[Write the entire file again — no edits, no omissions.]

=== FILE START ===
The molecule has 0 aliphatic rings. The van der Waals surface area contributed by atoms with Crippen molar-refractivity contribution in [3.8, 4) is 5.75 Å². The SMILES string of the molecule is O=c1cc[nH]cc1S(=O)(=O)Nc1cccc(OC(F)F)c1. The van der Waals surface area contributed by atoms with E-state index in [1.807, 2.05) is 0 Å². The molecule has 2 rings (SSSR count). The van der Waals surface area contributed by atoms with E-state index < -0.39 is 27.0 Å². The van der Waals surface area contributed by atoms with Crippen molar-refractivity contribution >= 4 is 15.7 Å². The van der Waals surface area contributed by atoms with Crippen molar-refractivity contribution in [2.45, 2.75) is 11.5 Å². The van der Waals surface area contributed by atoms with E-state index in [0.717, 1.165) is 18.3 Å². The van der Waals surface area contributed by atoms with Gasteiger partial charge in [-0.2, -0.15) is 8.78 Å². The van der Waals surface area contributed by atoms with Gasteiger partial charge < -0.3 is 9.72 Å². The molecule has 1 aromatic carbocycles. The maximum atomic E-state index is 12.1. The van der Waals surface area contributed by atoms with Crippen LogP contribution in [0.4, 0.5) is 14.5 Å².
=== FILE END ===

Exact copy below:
The molecule has 0 aliphatic rings. The van der Waals surface area contributed by atoms with Crippen molar-refractivity contribution in [3.8, 4) is 5.75 Å². The SMILES string of the molecule is O=c1cc[nH]cc1S(=O)(=O)Nc1cccc(OC(F)F)c1. The van der Waals surface area contributed by atoms with E-state index in [1.807, 2.05) is 0 Å². The molecule has 2 rings (SSSR count). The van der Waals surface area contributed by atoms with E-state index < -0.39 is 27.0 Å². The van der Waals surface area contributed by atoms with Crippen molar-refractivity contribution >= 4 is 15.7 Å². The van der Waals surface area contributed by atoms with Crippen molar-refractivity contribution in [2.45, 2.75) is 11.5 Å². The van der Waals surface area contributed by atoms with E-state index in [0.717, 1.165) is 18.3 Å². The van der Waals surface area contributed by atoms with Gasteiger partial charge in [-0.2, -0.15) is 8.78 Å². The van der Waals surface area contributed by atoms with Gasteiger partial charge < -0.3 is 9.72 Å². The molecule has 1 aromatic carbocycles. The maximum atomic E-state index is 12.1. The van der Waals surface area contributed by atoms with Crippen LogP contribution in [0.4, 0.5) is 14.5 Å².